Analog DNA computers can perform math inside a test tube

dna analog computer sequence feat
Tara Brown Photography/ University of Washington
The discovery of DNA was one of the most important scientific events of the twentieth century, revealing the instructions which make up every single living thing on Earth. However, more recently researchers have been tapping into DNA with the dream of building tiny nanoscale computers.

With that goal in mind, a team of Duke University researchers have demonstrated the creation of synthetic strands of DNA that, mixed together in the right concentrations in a test tube, can create analog circuits able to add, subtract, and multiply as they form and break bonds.

“Most prior methods for computing at the molecular scale generally were restricted to logical computations involving Boolean values: 1 for yes and 0 for no,” Professor John Reif, whose computer science lab carried out the work, told Digital Trends. “[This] work allows for arithmetic computations on analog values that can range over real numbers like 0.832. The analog values — these include the inputs, intermediate values, and outputs of the molecular computations — are specified by the concentrations of certain DNA strands.”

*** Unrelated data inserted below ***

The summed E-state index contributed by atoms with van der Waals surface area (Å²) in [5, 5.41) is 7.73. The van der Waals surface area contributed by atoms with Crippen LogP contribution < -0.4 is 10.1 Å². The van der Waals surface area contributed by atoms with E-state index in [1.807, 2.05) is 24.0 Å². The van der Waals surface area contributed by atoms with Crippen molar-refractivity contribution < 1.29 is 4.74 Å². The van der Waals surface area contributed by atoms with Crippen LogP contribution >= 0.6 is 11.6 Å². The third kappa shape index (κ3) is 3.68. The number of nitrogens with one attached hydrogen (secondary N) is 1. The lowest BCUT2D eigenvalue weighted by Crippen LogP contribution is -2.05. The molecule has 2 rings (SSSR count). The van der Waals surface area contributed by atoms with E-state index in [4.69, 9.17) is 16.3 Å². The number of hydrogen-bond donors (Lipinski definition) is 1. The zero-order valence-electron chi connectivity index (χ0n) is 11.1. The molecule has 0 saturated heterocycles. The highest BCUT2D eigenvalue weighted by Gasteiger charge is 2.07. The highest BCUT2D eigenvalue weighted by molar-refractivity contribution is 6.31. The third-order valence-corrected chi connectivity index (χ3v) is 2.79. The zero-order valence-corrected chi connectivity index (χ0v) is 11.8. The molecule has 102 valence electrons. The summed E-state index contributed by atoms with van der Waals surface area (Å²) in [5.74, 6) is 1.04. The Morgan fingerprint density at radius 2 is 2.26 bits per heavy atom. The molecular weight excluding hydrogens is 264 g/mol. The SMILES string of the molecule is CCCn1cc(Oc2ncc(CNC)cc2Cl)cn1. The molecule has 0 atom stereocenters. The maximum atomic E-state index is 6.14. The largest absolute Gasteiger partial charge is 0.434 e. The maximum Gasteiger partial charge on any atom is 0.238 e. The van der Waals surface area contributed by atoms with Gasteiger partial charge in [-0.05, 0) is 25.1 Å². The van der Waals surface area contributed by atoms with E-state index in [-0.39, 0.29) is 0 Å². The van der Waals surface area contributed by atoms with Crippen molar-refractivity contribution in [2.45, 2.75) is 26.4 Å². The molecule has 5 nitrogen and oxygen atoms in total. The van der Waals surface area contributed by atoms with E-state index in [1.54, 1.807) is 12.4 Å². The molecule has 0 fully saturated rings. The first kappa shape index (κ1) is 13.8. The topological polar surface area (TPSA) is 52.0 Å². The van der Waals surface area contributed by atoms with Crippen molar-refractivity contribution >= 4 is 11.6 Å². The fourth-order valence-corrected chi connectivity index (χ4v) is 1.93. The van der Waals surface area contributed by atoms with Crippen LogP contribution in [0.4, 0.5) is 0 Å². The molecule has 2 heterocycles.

Previous researchers have used digital DNA-based circuits to carry out tasks like playing tic-tac-toe, or even calculating the square root of numbers. However, Duke University’s analog device doesn’t require any dedicated circuitry to convert computations into zeroes and ones — but instead directly measures the concentration of specific DNA molecules.

In other words, it’s exciting stuff, with some unique possibilities. For one thing, DNA circuits can be considerably smaller than those created with silicon. Unlike electronic circuits, they also work perfectly well in wet environments: something which opens up the possibility of computers existing inside a person’s bloodstream or even individual cells.

But there are still challenges that need to be solved to reach that point. Professor Reif said that the two main bottlenecks right now relate to speed and scale. “The experiments required an hour or so to perform the computations,” he said. “The scale is [also] restricted so far to relatively small arithmetic circuits.”

So you probably won’t be sweeping your MacBook to one side in favor of some DNA and a test tube just yet. But then again, it was only a relatively short time ago when people were saying that personal computers would never be capable of more than the most basic of tasks.

Roll on with the DNA computers!

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